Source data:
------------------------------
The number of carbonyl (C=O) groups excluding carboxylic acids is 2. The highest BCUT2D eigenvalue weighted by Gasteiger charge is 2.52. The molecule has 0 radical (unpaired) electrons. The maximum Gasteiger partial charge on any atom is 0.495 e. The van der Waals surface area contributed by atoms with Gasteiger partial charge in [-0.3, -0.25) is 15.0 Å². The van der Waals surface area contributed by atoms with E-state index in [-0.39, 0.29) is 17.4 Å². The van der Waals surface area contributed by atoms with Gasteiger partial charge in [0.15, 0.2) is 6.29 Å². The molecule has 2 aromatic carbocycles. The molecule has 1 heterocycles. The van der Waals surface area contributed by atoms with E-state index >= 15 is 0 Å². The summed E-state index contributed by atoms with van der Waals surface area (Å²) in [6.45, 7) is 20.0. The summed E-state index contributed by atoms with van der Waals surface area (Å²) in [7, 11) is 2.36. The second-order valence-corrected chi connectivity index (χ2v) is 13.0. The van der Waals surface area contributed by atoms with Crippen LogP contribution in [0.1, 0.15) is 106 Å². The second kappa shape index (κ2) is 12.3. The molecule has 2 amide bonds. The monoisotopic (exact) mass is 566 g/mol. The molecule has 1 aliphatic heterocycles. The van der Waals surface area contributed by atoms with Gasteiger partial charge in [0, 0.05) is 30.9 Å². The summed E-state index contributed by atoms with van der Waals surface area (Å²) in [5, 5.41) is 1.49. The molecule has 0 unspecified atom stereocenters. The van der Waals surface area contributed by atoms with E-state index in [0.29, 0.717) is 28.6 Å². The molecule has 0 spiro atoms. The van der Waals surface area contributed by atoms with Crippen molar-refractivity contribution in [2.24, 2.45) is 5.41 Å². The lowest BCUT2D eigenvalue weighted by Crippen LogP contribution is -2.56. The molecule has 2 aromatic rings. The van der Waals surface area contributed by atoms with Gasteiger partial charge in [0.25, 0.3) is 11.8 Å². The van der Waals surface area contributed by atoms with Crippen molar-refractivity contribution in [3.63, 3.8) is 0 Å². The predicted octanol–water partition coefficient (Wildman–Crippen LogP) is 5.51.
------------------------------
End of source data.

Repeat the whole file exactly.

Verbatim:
The number of carbonyl (C=O) groups excluding carboxylic acids is 2. The highest BCUT2D eigenvalue weighted by Gasteiger charge is 2.52. The molecule has 0 radical (unpaired) electrons. The maximum Gasteiger partial charge on any atom is 0.495 e. The van der Waals surface area contributed by atoms with Gasteiger partial charge in [-0.3, -0.25) is 15.0 Å². The van der Waals surface area contributed by atoms with E-state index in [-0.39, 0.29) is 17.4 Å². The van der Waals surface area contributed by atoms with Gasteiger partial charge in [0.15, 0.2) is 6.29 Å². The molecule has 2 aromatic carbocycles. The molecule has 1 heterocycles. The van der Waals surface area contributed by atoms with E-state index >= 15 is 0 Å². The summed E-state index contributed by atoms with van der Waals surface area (Å²) in [6.45, 7) is 20.0. The summed E-state index contributed by atoms with van der Waals surface area (Å²) in [7, 11) is 2.36. The second-order valence-corrected chi connectivity index (χ2v) is 13.0. The van der Waals surface area contributed by atoms with Crippen LogP contribution in [0.1, 0.15) is 106 Å². The second kappa shape index (κ2) is 12.3. The molecule has 2 amide bonds. The monoisotopic (exact) mass is 566 g/mol. The molecule has 1 aliphatic heterocycles. The van der Waals surface area contributed by atoms with Gasteiger partial charge in [0, 0.05) is 30.9 Å². The summed E-state index contributed by atoms with van der Waals surface area (Å²) in [5, 5.41) is 1.49. The molecule has 0 unspecified atom stereocenters. The van der Waals surface area contributed by atoms with E-state index in [0.29, 0.717) is 28.6 Å². The molecule has 0 spiro atoms. The van der Waals surface area contributed by atoms with Crippen molar-refractivity contribution in [2.24, 2.45) is 5.41 Å². The lowest BCUT2D eigenvalue weighted by Crippen LogP contribution is -2.56. The molecule has 2 aromatic rings. The van der Waals surface area contributed by atoms with Gasteiger partial charge in [0.25, 0.3) is 11.8 Å². The van der Waals surface area contributed by atoms with Crippen molar-refractivity contribution in [3.63, 3.8) is 0 Å². The predicted octanol–water partition coefficient (Wildman–Crippen LogP) is 5.51.